This is the first in a new series I’m starting, which will look at the problem of what carbon emissions reductions and atmospheric CO2 targets are need to circumvent global climate disruption. I’ll consider this topic from many angles, and propose what I think is the only workable solution! [hint: it’s not an ETS or even a % emissions reduction goal – both are doomed to failure for many reasons].
But to kick this series off, the following opinion piece in COSMOS magazine was published late last year in the wake of the United Nations Climate Change Conference in Bali. I’ve updated and hyperlinked it below. However, my views on this have evolved over the last year – so don’t consider this my last word on the value of the Copenhagen meeting…
The U.N.’s Bali climate change conference ended in drama last week – but is its outcome a blueprint for success or a roadmap to hell built on good intentions?
In the early 1950s, Nobel Prize winning Italian physicist Enrico Fermi described a conundrum now popularly called the Fermi Paradox. In brief, it asks the following: “If the universe is so old and vast, and if Earth is merely a typical planet like billions of others, then why have we never made contact with another intelligent civilisation?”
There are many possible resolutions, but one of the most disturbing explanations is the so-called ‘doomsday argument’ – that it is in the nature of intelligent life to destroy itself. Half a century ago, the spectre of mutual nuclear annihilation loomed as a real possibility. At the opening of the new millennium, we have a new candidate: ‘carbocide’. Could it be that the industrial revolution, which allows a species to achieve interstellar communication also inevitably, dooms it to a fleeting existence?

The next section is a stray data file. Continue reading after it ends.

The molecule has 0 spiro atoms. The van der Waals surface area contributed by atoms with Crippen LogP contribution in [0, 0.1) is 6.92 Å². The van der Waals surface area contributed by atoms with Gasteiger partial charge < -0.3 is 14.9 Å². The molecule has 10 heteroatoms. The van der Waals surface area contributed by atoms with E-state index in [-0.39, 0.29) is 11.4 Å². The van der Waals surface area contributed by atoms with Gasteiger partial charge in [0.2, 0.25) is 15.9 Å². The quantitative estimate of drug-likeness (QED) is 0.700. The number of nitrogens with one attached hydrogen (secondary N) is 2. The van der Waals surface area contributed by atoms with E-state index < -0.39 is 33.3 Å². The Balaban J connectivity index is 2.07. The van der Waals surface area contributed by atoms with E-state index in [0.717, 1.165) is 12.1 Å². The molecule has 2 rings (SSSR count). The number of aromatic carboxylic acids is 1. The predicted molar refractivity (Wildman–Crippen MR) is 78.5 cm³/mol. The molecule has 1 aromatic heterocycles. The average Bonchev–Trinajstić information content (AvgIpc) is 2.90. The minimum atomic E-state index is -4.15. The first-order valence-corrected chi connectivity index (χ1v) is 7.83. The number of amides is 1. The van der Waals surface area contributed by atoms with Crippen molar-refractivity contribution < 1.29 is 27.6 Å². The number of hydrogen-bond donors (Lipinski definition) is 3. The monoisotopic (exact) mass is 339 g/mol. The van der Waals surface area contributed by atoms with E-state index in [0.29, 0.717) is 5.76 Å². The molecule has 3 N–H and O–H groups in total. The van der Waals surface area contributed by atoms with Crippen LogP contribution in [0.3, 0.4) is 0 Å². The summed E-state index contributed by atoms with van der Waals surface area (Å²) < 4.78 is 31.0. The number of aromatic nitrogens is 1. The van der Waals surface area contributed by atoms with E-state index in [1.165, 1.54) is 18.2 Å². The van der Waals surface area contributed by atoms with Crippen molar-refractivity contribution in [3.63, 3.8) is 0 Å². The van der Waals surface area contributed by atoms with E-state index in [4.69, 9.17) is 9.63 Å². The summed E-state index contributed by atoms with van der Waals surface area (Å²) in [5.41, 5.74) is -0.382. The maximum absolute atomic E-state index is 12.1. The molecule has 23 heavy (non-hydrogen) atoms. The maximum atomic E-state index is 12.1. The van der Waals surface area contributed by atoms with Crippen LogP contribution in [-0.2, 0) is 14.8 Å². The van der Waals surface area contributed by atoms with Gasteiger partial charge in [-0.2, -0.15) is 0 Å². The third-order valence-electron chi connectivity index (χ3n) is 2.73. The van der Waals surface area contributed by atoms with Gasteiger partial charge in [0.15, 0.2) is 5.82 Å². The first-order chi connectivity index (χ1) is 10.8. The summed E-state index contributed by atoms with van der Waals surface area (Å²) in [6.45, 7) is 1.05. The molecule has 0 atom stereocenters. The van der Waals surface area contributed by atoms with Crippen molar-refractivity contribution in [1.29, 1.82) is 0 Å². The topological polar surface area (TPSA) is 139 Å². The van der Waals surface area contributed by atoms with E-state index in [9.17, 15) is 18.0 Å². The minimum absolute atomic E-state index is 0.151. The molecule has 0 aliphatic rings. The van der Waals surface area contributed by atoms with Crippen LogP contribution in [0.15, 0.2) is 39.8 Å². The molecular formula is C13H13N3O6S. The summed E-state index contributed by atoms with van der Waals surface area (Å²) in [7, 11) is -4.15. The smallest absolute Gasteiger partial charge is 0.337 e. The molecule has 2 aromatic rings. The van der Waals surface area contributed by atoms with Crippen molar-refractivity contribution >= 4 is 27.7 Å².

Yet perhaps global environmental ruin via carbon is not a universal fait accompli. Time will tell, with the next two years of international negotiations under the United Nations Framework Convention on Climate Change being absolutely crucial.
The much-discussed Kyoto Protocol, defined in 1997, will expire in 2012. Its overarching goal was always to establish a test-bed process for a subsequent, more comprehensive international agreement on tackling climate change. Judged on that basis, I consider Kyoto to have been a moderate success. It was never intended to force through substantial global emissions reductions.
We are now a decade on from Kyoto, and the stakes have never been higher. The 2007 Fourth Assessment Report of the U.N.’s Intergovernmental Panel on Climate Change (IPCC) has made it abundantly clear that humanity has already caused a substantial disruption to the global climate system, and risks triggering catastrophic future changes should it continue to follow a business-as-usual scenario of greenhouse gas emissions.
Modelling of alternative ‘stabilisation scenarios’ by the IPCC, shows that by 2050, global emissions must be reduced by 50 to 85 per cent relative to 2000 levels, to avoid dangerous planetary heating. Moreover, under a globally equitable allocation of future carbon, even more drastic reductions will be required of developed nations, due to their disproportionately high per capita emissions and historical debt. Emissions, which are presently growing at around 3 per cent each year (with no sign of a decarbonising global economy), must peak between 2000 and 2015.
Paving the road
Given that we are, right now, in the midst of the period of time when this crisis situation must be turned around, the motivation for urgent global action is huge. This is why the Bali Climate Change Conference, and the two subsequent meetings to be held in Poznań, Poland in 2008, and Copenhagen, Denmark, in 2009, are of paramount importance.